Show turns clock back to gentler days of old

News | Published:

GUERNSEY’S second Vintage Agricultural Show allowed visitors to step back into a not-so-distant world of working shire horses, vintage farming machinery, organic stone ground flour and much more.

The sights and smells on offer at the show harked back to a nostalgic pre-war time of optimism, sun-baked fields and fresh produce.

Travelling over from Devon were Caroline and Ray Dawkins, the owners of nine-year-old shire horse brothers, Alfie and Arthur.

‘We bought the pair when they were a year old,’ said Mr Dawkins, ‘Their father was the same and their mothers are sisters.

‘The two of them do a huge variety of work from ploughing fields, pulling traps, weddings, funerals, it is amazing how many things a working horse can be used for.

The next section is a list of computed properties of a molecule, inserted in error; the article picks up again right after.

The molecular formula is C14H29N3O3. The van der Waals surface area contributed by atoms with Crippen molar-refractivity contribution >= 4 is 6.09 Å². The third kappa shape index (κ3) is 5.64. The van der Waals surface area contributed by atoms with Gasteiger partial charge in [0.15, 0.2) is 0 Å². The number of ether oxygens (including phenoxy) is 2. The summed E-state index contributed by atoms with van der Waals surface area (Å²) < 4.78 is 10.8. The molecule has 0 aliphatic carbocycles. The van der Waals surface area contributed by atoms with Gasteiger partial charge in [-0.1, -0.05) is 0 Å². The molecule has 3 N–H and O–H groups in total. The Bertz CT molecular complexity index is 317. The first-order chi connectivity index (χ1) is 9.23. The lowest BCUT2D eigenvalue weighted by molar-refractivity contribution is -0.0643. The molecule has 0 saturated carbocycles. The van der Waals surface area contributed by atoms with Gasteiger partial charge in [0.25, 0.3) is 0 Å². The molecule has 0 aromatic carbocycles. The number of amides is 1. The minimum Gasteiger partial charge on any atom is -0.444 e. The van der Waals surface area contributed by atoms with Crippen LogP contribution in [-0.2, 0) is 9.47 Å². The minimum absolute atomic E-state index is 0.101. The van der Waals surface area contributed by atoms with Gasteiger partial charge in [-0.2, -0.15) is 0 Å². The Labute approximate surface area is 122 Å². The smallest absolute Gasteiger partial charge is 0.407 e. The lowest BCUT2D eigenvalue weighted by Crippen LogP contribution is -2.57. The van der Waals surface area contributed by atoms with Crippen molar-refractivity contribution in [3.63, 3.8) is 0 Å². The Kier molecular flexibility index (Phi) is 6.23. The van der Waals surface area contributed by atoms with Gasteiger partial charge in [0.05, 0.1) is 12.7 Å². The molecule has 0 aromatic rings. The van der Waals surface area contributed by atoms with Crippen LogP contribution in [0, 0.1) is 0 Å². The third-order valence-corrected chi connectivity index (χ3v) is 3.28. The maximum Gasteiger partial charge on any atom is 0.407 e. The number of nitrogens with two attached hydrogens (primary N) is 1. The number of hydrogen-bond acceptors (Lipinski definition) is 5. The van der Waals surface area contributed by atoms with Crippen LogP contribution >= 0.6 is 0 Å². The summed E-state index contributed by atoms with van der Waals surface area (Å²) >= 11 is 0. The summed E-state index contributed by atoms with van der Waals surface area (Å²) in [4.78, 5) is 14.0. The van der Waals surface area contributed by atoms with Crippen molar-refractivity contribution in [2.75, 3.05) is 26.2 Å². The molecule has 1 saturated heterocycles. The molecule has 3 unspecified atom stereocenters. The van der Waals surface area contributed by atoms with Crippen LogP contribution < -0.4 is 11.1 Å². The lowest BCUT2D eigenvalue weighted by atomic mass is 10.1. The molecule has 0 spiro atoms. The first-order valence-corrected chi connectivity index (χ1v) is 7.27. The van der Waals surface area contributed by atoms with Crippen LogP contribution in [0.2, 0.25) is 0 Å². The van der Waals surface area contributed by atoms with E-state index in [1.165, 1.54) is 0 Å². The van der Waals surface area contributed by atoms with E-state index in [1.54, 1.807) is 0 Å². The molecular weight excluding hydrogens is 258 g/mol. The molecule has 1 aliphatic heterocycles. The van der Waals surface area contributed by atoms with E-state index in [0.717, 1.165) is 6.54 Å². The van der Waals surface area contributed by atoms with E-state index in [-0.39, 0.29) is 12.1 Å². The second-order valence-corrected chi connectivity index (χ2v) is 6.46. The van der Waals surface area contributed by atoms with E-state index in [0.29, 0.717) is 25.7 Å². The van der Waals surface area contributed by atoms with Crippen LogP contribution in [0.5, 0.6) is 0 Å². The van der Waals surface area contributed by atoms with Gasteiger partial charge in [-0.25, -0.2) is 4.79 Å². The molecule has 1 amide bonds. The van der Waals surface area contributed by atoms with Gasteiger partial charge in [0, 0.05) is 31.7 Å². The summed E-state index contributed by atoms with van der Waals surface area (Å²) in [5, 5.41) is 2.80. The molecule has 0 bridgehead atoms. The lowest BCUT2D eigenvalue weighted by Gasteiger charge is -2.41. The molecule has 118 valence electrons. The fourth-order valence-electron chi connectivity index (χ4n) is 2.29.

‘I’m semi-retired now so I have much more time to focus on them. We travelled over on Wednesday and we are back next Saturday because you can’t be moving horses around like this too much. It will be interesting to see the boys in the paper though.’

Sheep racing has been popular in Sark for a number of years and show organisers brought Dave Scott to Guernsey to oversee the racing.

Committee member and organiser, Charlotte Burgoine, had been up since seven trying to get all last minute preparations done and keep check on the many animals.

‘Yeah, I’ve been up since about seven, been setting up stalls, looking after the animals in the pet centre. We just brought over the sheep for the races to begin and its my job to look after the cow being milked too.’


Left to right, Peter Brehaut, Mark Le Prevost and Lloyd Robilliard using a vintage mill to produce organic stone ground flour.

Away from the animals, Lloyd Robilliard, with the help of Mark Le Prevost and Peter Brehaut, was making organic stone ground wheat flour.

‘The mill likely dates back to the 1920’s or 30’s,’ said Mr Robilliard, ‘You put the grain in at the top, it is ground down through the stones and you are left with the fine flour in the sack at the bottom. The mill itself is a French design and would have been commonly used in its period.’

Yves Le

By Yves Le
News reporter

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